And we did one non-beach hike that was wet and muddy with almost no views. We had wanted to repeat the Cascade Head hike we did in 2019 but the trail was closed (Covid?) so we switched to another trail (the Rainforest Trail).
We did not finish the hike as the trail became more and more overgrown as we progressed.
After three days of beach walks and wine on our balcony overlooking the Pacific we headed back east…. Houston is calling!
We arrived in Whitefish, Montana on June 3. With the wedding planned for the afternoon of the 5th we have a day to hike in Glacier National Park (GNP), which is only 30 minutes from downtown Whitefish. The wedding (Karyn Mathison and Samir Jerij) will be outside on the shores of Whitefish Lake. Karyn is my old buddy Dave’s only daughter. The wedding had been planned for 2020 but the pandemic caused a one year shift.
Snyder Lake Hike
Up early and heading to the park which turned out to be a good thing. You have to have a “Entry Ticket” which is valid for 7 days. I think they are trying to control the number of people coming to the park since it is one of the most popular national parks in the country. Fortunately Dave told us about this so we got our ticket months ago.
At Dave’s suggestion we decided to do the Snyder Lake hike (9 miles and about 2400 feet of ascent). It’s an out-and-back hike.
After our hike as we drove through the park we saw a bear. Most of the bears I’ve seen in national parks have been from a road. I think they like stuff that grows near roads.
After a morning bike ride around Whitefish we put on the fancy duds we brought just for the wedding and caught a shuttle to the lodge on the lake.
We caught the shuttle back to town (and accidently ended up at the after party with the youngsters but pretty quickly realized we were out of our league and headed back to the hotel).
Last Hike in GNP
On our last day in Whitefish we hooked up with Emerson and Linda for a last (hangover) hike in GNP. We did one of the prettiest (and most popular) hikes in the park, the Avalanche Lake Trail
After three days of fun in Montana we head west on June 7.
Our first camping/hiking spot on our way to Montana was in the Big Horn National Forest in Wyoming. We had a lovely campsite on a mountain stream.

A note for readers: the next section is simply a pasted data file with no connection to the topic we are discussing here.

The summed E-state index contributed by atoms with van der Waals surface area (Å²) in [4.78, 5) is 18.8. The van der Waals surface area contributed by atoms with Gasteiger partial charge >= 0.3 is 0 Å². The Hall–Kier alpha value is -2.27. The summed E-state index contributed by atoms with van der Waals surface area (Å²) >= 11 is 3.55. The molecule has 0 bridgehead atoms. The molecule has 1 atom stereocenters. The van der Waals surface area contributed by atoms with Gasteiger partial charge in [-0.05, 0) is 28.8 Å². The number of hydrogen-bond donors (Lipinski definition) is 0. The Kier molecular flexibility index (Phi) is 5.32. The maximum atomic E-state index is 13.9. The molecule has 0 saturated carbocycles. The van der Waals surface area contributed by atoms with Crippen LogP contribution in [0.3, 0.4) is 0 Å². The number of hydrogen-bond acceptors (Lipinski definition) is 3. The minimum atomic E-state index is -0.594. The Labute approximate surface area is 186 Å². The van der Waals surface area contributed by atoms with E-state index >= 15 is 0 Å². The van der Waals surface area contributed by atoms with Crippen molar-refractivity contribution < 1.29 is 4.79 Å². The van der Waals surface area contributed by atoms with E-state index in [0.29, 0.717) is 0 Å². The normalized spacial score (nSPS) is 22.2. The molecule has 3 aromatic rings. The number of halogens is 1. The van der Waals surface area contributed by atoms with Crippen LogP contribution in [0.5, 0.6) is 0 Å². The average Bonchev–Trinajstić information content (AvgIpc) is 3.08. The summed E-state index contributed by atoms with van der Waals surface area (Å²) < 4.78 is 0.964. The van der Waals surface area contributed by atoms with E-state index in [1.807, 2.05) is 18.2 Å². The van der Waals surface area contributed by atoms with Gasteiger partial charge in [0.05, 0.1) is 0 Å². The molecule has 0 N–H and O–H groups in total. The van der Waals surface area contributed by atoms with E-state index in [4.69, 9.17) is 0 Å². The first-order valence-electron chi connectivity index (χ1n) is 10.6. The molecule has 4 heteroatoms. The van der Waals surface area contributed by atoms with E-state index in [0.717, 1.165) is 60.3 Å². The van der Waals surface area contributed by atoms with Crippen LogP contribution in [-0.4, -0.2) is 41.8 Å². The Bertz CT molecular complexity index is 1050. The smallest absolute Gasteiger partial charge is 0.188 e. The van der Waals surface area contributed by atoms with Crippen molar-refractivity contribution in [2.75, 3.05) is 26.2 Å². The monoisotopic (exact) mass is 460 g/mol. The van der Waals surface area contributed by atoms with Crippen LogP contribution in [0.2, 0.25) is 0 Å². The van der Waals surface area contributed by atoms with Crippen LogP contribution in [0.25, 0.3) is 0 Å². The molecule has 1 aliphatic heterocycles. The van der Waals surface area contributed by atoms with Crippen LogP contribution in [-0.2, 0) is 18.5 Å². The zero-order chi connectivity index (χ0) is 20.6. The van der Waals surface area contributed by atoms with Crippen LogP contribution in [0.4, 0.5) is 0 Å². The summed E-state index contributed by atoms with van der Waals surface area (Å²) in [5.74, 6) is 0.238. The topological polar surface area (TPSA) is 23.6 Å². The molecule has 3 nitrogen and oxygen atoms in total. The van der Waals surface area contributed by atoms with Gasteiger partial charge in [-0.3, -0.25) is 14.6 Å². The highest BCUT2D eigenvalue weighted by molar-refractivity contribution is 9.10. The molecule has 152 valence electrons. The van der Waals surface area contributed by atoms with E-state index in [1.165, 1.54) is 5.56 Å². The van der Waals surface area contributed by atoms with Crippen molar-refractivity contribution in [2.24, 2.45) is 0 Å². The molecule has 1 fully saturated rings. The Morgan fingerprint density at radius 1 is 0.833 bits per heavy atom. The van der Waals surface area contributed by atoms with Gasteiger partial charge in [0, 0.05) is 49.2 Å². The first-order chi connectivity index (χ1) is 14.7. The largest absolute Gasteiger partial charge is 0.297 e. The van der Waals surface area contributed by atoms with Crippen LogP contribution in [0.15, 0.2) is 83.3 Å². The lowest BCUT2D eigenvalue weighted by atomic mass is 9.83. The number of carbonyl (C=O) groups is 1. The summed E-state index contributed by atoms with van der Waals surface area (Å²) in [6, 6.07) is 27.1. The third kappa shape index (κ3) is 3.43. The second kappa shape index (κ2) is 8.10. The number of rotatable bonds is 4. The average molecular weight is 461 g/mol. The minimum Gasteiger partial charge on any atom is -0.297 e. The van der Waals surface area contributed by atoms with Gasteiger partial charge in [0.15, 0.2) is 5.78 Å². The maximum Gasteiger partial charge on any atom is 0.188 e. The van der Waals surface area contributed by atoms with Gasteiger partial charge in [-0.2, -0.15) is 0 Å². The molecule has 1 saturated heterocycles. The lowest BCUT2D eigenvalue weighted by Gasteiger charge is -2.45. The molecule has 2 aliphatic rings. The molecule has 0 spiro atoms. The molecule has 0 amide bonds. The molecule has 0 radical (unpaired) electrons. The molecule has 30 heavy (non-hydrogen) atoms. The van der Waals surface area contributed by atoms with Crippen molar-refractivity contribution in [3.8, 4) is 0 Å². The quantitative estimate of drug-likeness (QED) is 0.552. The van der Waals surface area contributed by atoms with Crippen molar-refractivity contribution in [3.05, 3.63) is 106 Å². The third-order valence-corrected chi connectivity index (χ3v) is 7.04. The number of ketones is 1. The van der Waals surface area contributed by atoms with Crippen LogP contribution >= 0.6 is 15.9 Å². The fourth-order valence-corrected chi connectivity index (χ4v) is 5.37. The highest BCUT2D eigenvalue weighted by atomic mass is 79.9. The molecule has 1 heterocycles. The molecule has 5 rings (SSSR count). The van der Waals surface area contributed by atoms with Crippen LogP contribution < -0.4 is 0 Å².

After we got camp set up I did a short hike up the hill above our camp.
The next morning we did a bike/hike adventure that turned into a bigger adventure (of course) than planned. We didn’t make it to the end of the trail which was okay since it looked to be still snow covered.
We had planned to stay two nights in the Big Horn but after checking our travel time to Montana (more than 10 hours!) we decided to head north a couple hundred miles to make the following day more reasonable. So, we said goodbye to our lovely camp and headed to Billings.
Zero day in Tucson. Spent the morning setting up my next two town stops (Oracle and Kearny). I am feeling pretty good so I plan to continue on toward Superior. I talked to Bert and told her.
Walked to Safeway (food) and then Big 5 (fuel) this morning. On the way back got a call from El Rancho Robles and confirmed a room for Saturday in Oracle, March 20. I should get there in the morning of the third day out of Tucson so I only need to carry 2-1/2 days food. Which is good because leaving Tucson you have to climb into the Santa Catalina mountains.
On the way back from shopping I stopped at a thrift store and got the closest thing I could fine to a martini glass for martini night!
Day 7, Thur, Mar 18, AZT 164 to 179.1, 15.1, 4750’
Got dropped off by the Lyft driver right around 7:15 and was hiking by 7:30. Was at Hutch’s pool, the last water for a while, at 10:45. This was my first stop and was about 7 miles into the day.
Left the pool at 11:00 with about 3 1/2 L of water. Stopped at noon for lunch at about mile nine. I am 3 miles from my planned campsite and 6 miles from Lemon Creek. Two hikers just passed me as I was finishing up my lunch. Her name was KC, not sure about the guy. They left from Molina campground this morning so they are moving quite a bit faster than me.